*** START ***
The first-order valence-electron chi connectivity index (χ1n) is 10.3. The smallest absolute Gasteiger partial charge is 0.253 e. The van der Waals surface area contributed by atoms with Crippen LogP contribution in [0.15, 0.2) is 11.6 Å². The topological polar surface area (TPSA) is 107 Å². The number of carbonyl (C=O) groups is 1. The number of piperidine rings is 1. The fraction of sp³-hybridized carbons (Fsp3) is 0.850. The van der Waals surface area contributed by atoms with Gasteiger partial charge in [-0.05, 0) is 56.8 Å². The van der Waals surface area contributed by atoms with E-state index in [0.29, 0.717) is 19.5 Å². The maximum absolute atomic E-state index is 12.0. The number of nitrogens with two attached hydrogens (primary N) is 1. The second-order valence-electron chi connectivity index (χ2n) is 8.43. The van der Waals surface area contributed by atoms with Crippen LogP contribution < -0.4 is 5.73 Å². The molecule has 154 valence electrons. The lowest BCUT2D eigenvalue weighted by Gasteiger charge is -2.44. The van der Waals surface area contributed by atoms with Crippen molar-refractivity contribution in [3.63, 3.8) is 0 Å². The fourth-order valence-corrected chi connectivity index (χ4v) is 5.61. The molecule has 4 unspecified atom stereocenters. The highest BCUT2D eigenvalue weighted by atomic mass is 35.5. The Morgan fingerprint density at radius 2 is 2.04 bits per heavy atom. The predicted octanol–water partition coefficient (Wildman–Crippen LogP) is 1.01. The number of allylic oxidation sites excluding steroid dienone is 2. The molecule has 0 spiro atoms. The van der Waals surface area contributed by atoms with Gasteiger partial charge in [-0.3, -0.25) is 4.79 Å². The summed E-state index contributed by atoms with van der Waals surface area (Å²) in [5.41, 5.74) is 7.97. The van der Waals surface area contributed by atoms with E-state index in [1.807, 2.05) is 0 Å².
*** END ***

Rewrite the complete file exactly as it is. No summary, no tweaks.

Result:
The first-order valence-electron chi connectivity index (χ1n) is 10.3. The smallest absolute Gasteiger partial charge is 0.253 e. The van der Waals surface area contributed by atoms with Crippen LogP contribution in [0.15, 0.2) is 11.6 Å². The topological polar surface area (TPSA) is 107 Å². The number of carbonyl (C=O) groups is 1. The number of piperidine rings is 1. The fraction of sp³-hybridized carbons (Fsp3) is 0.850. The van der Waals surface area contributed by atoms with Gasteiger partial charge in [-0.05, 0) is 56.8 Å². The van der Waals surface area contributed by atoms with E-state index in [0.29, 0.717) is 19.5 Å². The maximum absolute atomic E-state index is 12.0. The number of nitrogens with two attached hydrogens (primary N) is 1. The second-order valence-electron chi connectivity index (χ2n) is 8.43. The van der Waals surface area contributed by atoms with Crippen LogP contribution < -0.4 is 5.73 Å². The molecule has 154 valence electrons. The lowest BCUT2D eigenvalue weighted by Gasteiger charge is -2.44. The van der Waals surface area contributed by atoms with Crippen molar-refractivity contribution in [3.63, 3.8) is 0 Å². The fourth-order valence-corrected chi connectivity index (χ4v) is 5.61. The molecule has 4 unspecified atom stereocenters. The highest BCUT2D eigenvalue weighted by atomic mass is 35.5. The Morgan fingerprint density at radius 2 is 2.04 bits per heavy atom. The predicted octanol–water partition coefficient (Wildman–Crippen LogP) is 1.01. The number of allylic oxidation sites excluding steroid dienone is 2. The molecule has 0 spiro atoms. The van der Waals surface area contributed by atoms with Gasteiger partial charge in [-0.3, -0.25) is 4.79 Å². The summed E-state index contributed by atoms with van der Waals surface area (Å²) in [5.41, 5.74) is 7.97. The van der Waals surface area contributed by atoms with E-state index in [1.807, 2.05) is 0 Å².